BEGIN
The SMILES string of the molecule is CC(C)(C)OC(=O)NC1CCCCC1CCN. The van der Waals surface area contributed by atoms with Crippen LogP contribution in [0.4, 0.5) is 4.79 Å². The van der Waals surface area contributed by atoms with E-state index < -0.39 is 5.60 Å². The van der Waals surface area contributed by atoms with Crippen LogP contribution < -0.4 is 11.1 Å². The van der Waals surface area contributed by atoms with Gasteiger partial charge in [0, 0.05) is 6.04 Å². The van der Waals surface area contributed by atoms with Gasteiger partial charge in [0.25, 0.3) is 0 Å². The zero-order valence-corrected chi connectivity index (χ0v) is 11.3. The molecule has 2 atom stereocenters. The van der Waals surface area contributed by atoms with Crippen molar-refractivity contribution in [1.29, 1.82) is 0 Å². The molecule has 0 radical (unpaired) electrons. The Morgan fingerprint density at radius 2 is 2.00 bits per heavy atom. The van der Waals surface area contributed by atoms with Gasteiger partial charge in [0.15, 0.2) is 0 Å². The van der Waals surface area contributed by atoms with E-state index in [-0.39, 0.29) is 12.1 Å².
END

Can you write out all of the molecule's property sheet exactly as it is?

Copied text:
The SMILES string of the molecule is CC(C)(C)OC(=O)NC1CCCCC1CCN. The van der Waals surface area contributed by atoms with Crippen LogP contribution in [0.4, 0.5) is 4.79 Å². The van der Waals surface area contributed by atoms with E-state index < -0.39 is 5.60 Å². The van der Waals surface area contributed by atoms with Crippen LogP contribution < -0.4 is 11.1 Å². The van der Waals surface area contributed by atoms with Gasteiger partial charge in [0, 0.05) is 6.04 Å². The van der Waals surface area contributed by atoms with Gasteiger partial charge in [0.25, 0.3) is 0 Å². The zero-order valence-corrected chi connectivity index (χ0v) is 11.3. The molecule has 2 atom stereocenters. The van der Waals surface area contributed by atoms with Crippen molar-refractivity contribution in [1.29, 1.82) is 0 Å². The molecule has 0 radical (unpaired) electrons. The Morgan fingerprint density at radius 2 is 2.00 bits per heavy atom. The van der Waals surface area contributed by atoms with Gasteiger partial charge in [0.15, 0.2) is 0 Å². The van der Waals surface area contributed by atoms with E-state index in [-0.39, 0.29) is 12.1 Å².